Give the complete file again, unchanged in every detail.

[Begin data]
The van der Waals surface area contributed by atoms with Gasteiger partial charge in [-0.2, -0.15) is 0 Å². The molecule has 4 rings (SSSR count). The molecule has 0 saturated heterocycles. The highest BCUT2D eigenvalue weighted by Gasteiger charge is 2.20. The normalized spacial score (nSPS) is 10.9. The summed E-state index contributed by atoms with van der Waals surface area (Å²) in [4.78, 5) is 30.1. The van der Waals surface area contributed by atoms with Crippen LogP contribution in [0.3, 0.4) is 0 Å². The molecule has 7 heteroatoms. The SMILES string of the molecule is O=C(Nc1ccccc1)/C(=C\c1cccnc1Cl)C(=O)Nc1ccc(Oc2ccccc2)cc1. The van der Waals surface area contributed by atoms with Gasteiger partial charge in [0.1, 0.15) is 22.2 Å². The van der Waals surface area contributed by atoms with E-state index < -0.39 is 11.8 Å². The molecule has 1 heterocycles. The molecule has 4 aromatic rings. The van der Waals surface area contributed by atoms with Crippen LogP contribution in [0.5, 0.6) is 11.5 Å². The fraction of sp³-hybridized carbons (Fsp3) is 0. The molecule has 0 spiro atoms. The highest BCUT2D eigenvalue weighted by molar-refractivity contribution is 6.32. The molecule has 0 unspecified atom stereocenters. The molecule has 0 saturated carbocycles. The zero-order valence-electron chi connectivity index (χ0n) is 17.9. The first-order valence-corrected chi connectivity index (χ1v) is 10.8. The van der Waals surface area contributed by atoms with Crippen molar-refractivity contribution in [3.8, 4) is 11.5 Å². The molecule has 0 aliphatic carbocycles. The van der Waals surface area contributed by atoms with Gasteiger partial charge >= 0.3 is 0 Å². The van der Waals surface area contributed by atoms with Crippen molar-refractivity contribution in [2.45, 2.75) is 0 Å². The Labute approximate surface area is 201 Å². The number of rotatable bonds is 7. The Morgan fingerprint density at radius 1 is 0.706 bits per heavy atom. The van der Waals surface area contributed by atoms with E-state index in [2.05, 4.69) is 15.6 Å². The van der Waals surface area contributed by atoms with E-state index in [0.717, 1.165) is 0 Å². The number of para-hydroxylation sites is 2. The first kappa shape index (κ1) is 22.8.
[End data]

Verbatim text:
The van der Waals surface area contributed by atoms with Gasteiger partial charge in [-0.2, -0.15) is 0 Å². The molecule has 4 rings (SSSR count). The molecule has 0 saturated heterocycles. The highest BCUT2D eigenvalue weighted by Gasteiger charge is 2.20. The normalized spacial score (nSPS) is 10.9. The summed E-state index contributed by atoms with van der Waals surface area (Å²) in [4.78, 5) is 30.1. The van der Waals surface area contributed by atoms with Crippen LogP contribution in [0.3, 0.4) is 0 Å². The molecule has 7 heteroatoms. The SMILES string of the molecule is O=C(Nc1ccccc1)/C(=C\c1cccnc1Cl)C(=O)Nc1ccc(Oc2ccccc2)cc1. The van der Waals surface area contributed by atoms with Gasteiger partial charge in [0.1, 0.15) is 22.2 Å². The van der Waals surface area contributed by atoms with E-state index < -0.39 is 11.8 Å². The molecule has 1 heterocycles. The molecule has 4 aromatic rings. The van der Waals surface area contributed by atoms with Crippen LogP contribution in [0.5, 0.6) is 11.5 Å². The fraction of sp³-hybridized carbons (Fsp3) is 0. The molecule has 0 spiro atoms. The highest BCUT2D eigenvalue weighted by molar-refractivity contribution is 6.32. The molecule has 0 unspecified atom stereocenters. The molecule has 0 saturated carbocycles. The zero-order valence-electron chi connectivity index (χ0n) is 17.9. The first-order valence-corrected chi connectivity index (χ1v) is 10.8. The van der Waals surface area contributed by atoms with Crippen molar-refractivity contribution in [3.8, 4) is 11.5 Å². The molecule has 0 aliphatic carbocycles. The van der Waals surface area contributed by atoms with Gasteiger partial charge >= 0.3 is 0 Å². The van der Waals surface area contributed by atoms with Crippen molar-refractivity contribution in [2.45, 2.75) is 0 Å². The Labute approximate surface area is 201 Å². The number of rotatable bonds is 7. The Morgan fingerprint density at radius 1 is 0.706 bits per heavy atom. The van der Waals surface area contributed by atoms with E-state index in [2.05, 4.69) is 15.6 Å². The van der Waals surface area contributed by atoms with E-state index in [0.717, 1.165) is 0 Å². The number of para-hydroxylation sites is 2. The first kappa shape index (κ1) is 22.8.